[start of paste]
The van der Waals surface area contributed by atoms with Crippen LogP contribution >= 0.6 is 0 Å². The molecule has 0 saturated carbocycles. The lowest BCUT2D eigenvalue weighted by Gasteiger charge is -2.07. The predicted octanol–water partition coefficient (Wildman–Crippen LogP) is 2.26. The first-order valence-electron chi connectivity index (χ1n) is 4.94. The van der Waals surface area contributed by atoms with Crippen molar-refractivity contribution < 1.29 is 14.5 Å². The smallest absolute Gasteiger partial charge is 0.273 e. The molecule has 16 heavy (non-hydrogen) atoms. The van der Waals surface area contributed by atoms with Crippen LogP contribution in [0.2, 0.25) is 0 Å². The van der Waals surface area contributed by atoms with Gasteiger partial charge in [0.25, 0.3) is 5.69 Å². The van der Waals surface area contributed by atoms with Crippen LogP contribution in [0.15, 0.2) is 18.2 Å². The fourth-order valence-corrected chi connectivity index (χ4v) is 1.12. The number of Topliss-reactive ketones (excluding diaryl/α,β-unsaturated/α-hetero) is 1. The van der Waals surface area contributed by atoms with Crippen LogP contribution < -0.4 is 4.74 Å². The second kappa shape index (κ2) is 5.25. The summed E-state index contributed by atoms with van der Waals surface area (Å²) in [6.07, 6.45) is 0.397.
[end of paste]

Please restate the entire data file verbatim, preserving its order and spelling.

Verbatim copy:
The van der Waals surface area contributed by atoms with Crippen LogP contribution >= 0.6 is 0 Å². The molecule has 0 saturated carbocycles. The lowest BCUT2D eigenvalue weighted by Gasteiger charge is -2.07. The predicted octanol–water partition coefficient (Wildman–Crippen LogP) is 2.26. The first-order valence-electron chi connectivity index (χ1n) is 4.94. The van der Waals surface area contributed by atoms with Crippen molar-refractivity contribution < 1.29 is 14.5 Å². The smallest absolute Gasteiger partial charge is 0.273 e. The molecule has 16 heavy (non-hydrogen) atoms. The van der Waals surface area contributed by atoms with Crippen LogP contribution in [0.2, 0.25) is 0 Å². The van der Waals surface area contributed by atoms with Gasteiger partial charge in [0.25, 0.3) is 5.69 Å². The van der Waals surface area contributed by atoms with Crippen LogP contribution in [0.15, 0.2) is 18.2 Å². The fourth-order valence-corrected chi connectivity index (χ4v) is 1.12. The number of Topliss-reactive ketones (excluding diaryl/α,β-unsaturated/α-hetero) is 1. The van der Waals surface area contributed by atoms with Crippen LogP contribution < -0.4 is 4.74 Å². The second kappa shape index (κ2) is 5.25. The summed E-state index contributed by atoms with van der Waals surface area (Å²) in [6.07, 6.45) is 0.397.